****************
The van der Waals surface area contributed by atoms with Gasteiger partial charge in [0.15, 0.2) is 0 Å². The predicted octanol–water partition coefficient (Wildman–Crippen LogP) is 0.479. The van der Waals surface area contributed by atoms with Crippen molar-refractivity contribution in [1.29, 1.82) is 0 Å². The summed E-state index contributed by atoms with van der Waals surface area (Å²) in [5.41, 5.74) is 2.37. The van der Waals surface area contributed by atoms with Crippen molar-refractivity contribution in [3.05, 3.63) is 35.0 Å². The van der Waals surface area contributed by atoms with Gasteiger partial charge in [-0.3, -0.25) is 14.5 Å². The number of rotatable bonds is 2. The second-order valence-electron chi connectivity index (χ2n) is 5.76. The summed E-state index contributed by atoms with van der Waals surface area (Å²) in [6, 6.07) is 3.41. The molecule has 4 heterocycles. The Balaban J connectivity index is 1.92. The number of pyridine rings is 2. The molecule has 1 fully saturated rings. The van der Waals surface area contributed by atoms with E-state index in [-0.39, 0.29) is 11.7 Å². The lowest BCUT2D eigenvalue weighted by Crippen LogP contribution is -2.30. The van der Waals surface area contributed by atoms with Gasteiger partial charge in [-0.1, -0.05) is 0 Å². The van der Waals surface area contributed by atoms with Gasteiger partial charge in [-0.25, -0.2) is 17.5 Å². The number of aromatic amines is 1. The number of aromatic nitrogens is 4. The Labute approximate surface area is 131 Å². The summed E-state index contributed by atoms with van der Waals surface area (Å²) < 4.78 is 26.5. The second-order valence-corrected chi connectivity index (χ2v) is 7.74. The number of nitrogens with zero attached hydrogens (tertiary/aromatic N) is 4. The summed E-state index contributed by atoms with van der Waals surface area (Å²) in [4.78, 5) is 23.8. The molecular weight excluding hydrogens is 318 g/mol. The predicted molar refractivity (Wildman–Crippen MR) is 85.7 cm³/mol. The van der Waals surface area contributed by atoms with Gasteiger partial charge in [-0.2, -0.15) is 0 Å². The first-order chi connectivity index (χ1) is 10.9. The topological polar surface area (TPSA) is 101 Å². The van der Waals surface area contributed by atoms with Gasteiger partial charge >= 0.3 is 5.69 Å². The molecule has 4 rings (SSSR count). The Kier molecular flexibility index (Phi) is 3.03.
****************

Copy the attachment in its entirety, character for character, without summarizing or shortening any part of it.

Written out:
The van der Waals surface area contributed by atoms with Gasteiger partial charge in [0.15, 0.2) is 0 Å². The predicted octanol–water partition coefficient (Wildman–Crippen LogP) is 0.479. The van der Waals surface area contributed by atoms with Crippen molar-refractivity contribution in [1.29, 1.82) is 0 Å². The summed E-state index contributed by atoms with van der Waals surface area (Å²) in [5.41, 5.74) is 2.37. The van der Waals surface area contributed by atoms with Crippen molar-refractivity contribution in [3.05, 3.63) is 35.0 Å². The van der Waals surface area contributed by atoms with Gasteiger partial charge in [-0.3, -0.25) is 14.5 Å². The number of rotatable bonds is 2. The second-order valence-electron chi connectivity index (χ2n) is 5.76. The summed E-state index contributed by atoms with van der Waals surface area (Å²) in [6, 6.07) is 3.41. The molecule has 4 heterocycles. The Balaban J connectivity index is 1.92. The number of pyridine rings is 2. The molecule has 1 fully saturated rings. The van der Waals surface area contributed by atoms with E-state index in [-0.39, 0.29) is 11.7 Å². The lowest BCUT2D eigenvalue weighted by Crippen LogP contribution is -2.30. The van der Waals surface area contributed by atoms with Gasteiger partial charge in [-0.1, -0.05) is 0 Å². The van der Waals surface area contributed by atoms with Gasteiger partial charge in [-0.25, -0.2) is 17.5 Å². The number of aromatic amines is 1. The number of aromatic nitrogens is 4. The Labute approximate surface area is 131 Å². The summed E-state index contributed by atoms with van der Waals surface area (Å²) < 4.78 is 26.5. The second-order valence-corrected chi connectivity index (χ2v) is 7.74. The number of nitrogens with zero attached hydrogens (tertiary/aromatic N) is 4. The summed E-state index contributed by atoms with van der Waals surface area (Å²) in [4.78, 5) is 23.8. The molecular weight excluding hydrogens is 318 g/mol. The predicted molar refractivity (Wildman–Crippen MR) is 85.7 cm³/mol. The van der Waals surface area contributed by atoms with Gasteiger partial charge in [-0.2, -0.15) is 0 Å². The first-order chi connectivity index (χ1) is 10.9. The topological polar surface area (TPSA) is 101 Å². The van der Waals surface area contributed by atoms with Gasteiger partial charge >= 0.3 is 5.69 Å². The molecule has 4 rings (SSSR count). The Kier molecular flexibility index (Phi) is 3.03.